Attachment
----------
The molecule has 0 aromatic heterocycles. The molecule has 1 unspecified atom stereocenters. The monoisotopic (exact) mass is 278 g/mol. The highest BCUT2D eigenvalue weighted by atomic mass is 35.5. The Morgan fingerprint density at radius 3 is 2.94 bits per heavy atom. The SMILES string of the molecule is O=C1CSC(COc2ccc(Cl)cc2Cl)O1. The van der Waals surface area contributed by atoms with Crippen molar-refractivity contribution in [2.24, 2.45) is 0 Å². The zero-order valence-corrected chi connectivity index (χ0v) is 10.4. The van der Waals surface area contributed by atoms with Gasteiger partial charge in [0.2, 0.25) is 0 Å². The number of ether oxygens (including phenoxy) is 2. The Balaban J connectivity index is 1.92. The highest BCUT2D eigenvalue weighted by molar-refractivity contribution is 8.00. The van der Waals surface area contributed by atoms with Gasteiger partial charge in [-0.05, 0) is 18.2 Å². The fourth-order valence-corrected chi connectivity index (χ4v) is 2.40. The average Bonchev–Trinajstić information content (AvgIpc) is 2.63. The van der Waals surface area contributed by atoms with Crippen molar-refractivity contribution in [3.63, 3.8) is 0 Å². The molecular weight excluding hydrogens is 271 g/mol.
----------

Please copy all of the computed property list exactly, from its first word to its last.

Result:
The molecule has 0 aromatic heterocycles. The molecule has 1 unspecified atom stereocenters. The monoisotopic (exact) mass is 278 g/mol. The highest BCUT2D eigenvalue weighted by atomic mass is 35.5. The Morgan fingerprint density at radius 3 is 2.94 bits per heavy atom. The SMILES string of the molecule is O=C1CSC(COc2ccc(Cl)cc2Cl)O1. The van der Waals surface area contributed by atoms with Crippen molar-refractivity contribution in [2.24, 2.45) is 0 Å². The zero-order valence-corrected chi connectivity index (χ0v) is 10.4. The van der Waals surface area contributed by atoms with Gasteiger partial charge in [0.2, 0.25) is 0 Å². The number of ether oxygens (including phenoxy) is 2. The Balaban J connectivity index is 1.92. The highest BCUT2D eigenvalue weighted by molar-refractivity contribution is 8.00. The van der Waals surface area contributed by atoms with Gasteiger partial charge in [-0.05, 0) is 18.2 Å². The fourth-order valence-corrected chi connectivity index (χ4v) is 2.40. The average Bonchev–Trinajstić information content (AvgIpc) is 2.63. The van der Waals surface area contributed by atoms with Crippen molar-refractivity contribution in [3.63, 3.8) is 0 Å². The molecular weight excluding hydrogens is 271 g/mol.